Painful truth of debt crisis: We must raise taxes, even on the middle class
For 75 years, the federal government has used tax benefits and other indirect assistance to underwrite a giant middle-class welfare state. Now it’s time for Americans to admit the truth. If we want all the 'stuff' the federal government provides for us, we’re going to have to pay for it.
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Rather than relying on higher taxes to pay for social and economic security, postwar liberals used the tax revenues automatically generated by economic growth; earmarked payroll taxes, like those paid for Social Security and Medicare; and hidden tax spending to underwrite the American welfare state. For more than 75 years, this middle-class welfare state has provided not only social security, but also economic opportunity and individual mobility to the vast majority of American citizens.Skip to next paragraph
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Much of this work was done through the federal tax code. Instead of using tax dollars directly to do such important and popular things as promoting homeownership or providing workers with health insurance, the federal government has instead relied on tax expenditures – special exemptions, deductions, and rates written into the tax code – to subsidize important social priorities. The tax law that allows taxpayers to deduct mortgage interest in order to reduce their tax bills – a provision that will cost the federal government more than $130 billion this year – is only the best-known example of this tax spending.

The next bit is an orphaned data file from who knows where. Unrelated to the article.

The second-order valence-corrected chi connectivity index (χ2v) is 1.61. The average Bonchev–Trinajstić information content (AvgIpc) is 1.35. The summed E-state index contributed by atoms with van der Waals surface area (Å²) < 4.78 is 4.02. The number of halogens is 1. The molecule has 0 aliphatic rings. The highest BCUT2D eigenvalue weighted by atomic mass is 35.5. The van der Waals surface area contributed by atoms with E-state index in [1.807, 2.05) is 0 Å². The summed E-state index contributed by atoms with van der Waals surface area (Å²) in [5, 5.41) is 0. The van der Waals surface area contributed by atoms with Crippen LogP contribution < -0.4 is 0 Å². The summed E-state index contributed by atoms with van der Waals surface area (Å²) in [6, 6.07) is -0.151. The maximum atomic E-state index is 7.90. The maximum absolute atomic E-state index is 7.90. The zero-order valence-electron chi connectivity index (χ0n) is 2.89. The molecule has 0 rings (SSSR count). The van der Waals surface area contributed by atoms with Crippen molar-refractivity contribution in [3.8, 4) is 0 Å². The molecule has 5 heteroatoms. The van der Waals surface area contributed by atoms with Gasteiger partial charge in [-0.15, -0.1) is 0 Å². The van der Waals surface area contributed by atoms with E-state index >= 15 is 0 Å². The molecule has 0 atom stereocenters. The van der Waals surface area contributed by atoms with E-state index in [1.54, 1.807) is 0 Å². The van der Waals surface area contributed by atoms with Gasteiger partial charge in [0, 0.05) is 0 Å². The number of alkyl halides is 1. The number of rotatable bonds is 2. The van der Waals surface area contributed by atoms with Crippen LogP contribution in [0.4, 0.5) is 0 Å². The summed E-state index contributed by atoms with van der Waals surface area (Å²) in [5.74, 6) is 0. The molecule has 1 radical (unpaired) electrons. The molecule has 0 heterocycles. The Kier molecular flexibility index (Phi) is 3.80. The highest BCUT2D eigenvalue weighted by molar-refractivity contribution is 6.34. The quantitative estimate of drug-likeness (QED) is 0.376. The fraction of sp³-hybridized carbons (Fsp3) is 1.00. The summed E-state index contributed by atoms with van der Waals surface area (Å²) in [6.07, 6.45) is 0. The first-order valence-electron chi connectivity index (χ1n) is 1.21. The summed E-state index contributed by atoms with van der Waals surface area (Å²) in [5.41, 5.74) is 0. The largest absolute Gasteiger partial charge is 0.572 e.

In fact, the federal government loses more than a trillion dollars in tax spending each year. And while some of these tax breaks benefit the wealthy, corporations or special interests, many of the biggest tax benefits go to ordinary American families.
Economic security depends on governmental support
Because these benefits are provided through the tax code, however, many of us don’t recognize the extent to which our own economic security depends on governmental support. Hiding the federal government’s role in underwriting the American Dream, and providing assistance to the majority of Americans only indirectly – through policies like loan guarantees and certain kinds of tax spending – has allowed most middle and working-class Americans to see themselves not as the beneficiaries of any state largesse, but rather as the overburdened victims of the tax code. Since the mid-1970s, the American right has benefited from these policy choices by translating Americans’ hostility toward taxes, and our ignorance of what the government actually does for us, into a rejection of the state itself.
Postwar liberals and their conservative successors promised Americans that they could both have the economic and social security ensured by government programs and pay very little in taxes. Neither liberal nor conservative versions of “tax cut and spend” can meet our present crisis. It’s time for Congress and the country to admit the truth. If we want all the “stuff” the government provides for us, hidden and not, we’re going to have to pay for it.
Molly Michelmore, PhD, is an assistant professor of American history at Washington & Lee University and author of “Tax and Spend: The Welfare State, Tax Politics and the Limits of American Liberalism” to be published next year.